The absolute state of package management in C++

The absolute state of package management in C++

C++ is widely used in programming, but managing packages has been a little tough, to say the least. Let's glimpse its evolution and upcoming changes.

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2 min read

๐Ÿง Back in the dawn of C++, package management wasn't even on the radar.

Developers were left to fend for themselves, downloading libraries, wrangling dependencies, and praying for compatibility. The result? Chaos, to put it mildly. This prompted a cry for change.

๐Ÿ”จ In response, enterprising developers started crafting package managers.

The likes of Conan and vcpkg emerged, promising to streamline the process. And they did bring progress, yet limitations remained. Compiling from source, dealing with different build systems, and juggling with dependencies still posed challenges.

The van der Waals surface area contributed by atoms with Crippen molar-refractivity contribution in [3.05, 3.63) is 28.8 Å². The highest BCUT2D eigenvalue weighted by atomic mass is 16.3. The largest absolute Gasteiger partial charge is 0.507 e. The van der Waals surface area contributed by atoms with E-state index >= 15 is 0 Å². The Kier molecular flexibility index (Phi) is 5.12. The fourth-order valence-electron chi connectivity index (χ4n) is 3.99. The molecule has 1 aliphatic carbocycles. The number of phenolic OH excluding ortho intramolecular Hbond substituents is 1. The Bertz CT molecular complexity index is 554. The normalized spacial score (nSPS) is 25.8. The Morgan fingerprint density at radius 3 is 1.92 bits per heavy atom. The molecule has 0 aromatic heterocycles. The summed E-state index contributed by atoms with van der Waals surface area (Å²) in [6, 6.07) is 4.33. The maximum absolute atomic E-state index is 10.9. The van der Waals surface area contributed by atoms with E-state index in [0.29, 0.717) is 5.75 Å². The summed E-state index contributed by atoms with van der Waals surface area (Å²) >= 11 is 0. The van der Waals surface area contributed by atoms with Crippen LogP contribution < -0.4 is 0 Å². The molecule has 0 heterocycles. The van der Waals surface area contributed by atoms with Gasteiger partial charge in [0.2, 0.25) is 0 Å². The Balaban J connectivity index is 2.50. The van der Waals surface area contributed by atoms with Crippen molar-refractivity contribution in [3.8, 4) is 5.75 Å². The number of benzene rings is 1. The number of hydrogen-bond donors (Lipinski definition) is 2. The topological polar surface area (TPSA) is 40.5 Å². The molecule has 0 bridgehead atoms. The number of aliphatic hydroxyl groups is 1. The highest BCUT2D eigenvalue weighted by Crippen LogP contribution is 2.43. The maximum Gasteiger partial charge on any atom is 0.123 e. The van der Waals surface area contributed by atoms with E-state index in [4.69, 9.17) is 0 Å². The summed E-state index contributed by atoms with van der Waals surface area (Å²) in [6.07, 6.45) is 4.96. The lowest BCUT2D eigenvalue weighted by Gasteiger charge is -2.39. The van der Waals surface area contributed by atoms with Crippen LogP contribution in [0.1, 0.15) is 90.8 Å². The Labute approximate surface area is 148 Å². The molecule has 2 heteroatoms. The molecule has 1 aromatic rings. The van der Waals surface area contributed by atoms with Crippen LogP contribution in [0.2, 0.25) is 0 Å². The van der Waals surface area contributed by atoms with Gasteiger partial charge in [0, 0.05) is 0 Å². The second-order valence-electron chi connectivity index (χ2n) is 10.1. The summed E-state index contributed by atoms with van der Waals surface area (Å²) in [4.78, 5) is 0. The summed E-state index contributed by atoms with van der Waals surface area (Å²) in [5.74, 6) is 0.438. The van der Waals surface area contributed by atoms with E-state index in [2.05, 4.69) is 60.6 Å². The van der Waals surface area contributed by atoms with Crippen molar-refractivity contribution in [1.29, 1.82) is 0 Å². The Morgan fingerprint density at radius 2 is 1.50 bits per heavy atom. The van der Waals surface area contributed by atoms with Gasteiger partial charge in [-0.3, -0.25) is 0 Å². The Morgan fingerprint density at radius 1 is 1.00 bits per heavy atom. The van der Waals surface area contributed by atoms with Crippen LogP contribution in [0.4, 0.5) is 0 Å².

๐Ÿ—๏ธ Stuck in the Tides of the Past...

While the programming landscape evolved, C++'s package management landscape seemed anchored in time. Complex build setups and version conflicts continued to frustrate developers. To put it simply: compared to Swift, Go or Rust, the C++ side of things seemed like a complete joke.

๐Ÿงฒ Amidst these stagnant waters, a glimmer of hope emerges: Magnet.

Designed with a fresh perspective, Magnet takes inspiration from the simplicity of modern package managers. It aims to break free from the chains of historical complexities, offering a lightweight and intuitive dependency management solution.

๐ŸŒฑ Magnet approaches the challenge with a novel approach.

It centralizes package metadata, eliminates build system hassles, and simplifies version management. With a keen focus on minimalism, Magnet intends to lighten the developer's burden and enhance the C++ experience.


โ›ฐ๏ธ This is the start of a big journey.

You can take an early look into Magnet on GitHub. It is still nowhere near finished, but hearing feedback from you would be more than appreciated.

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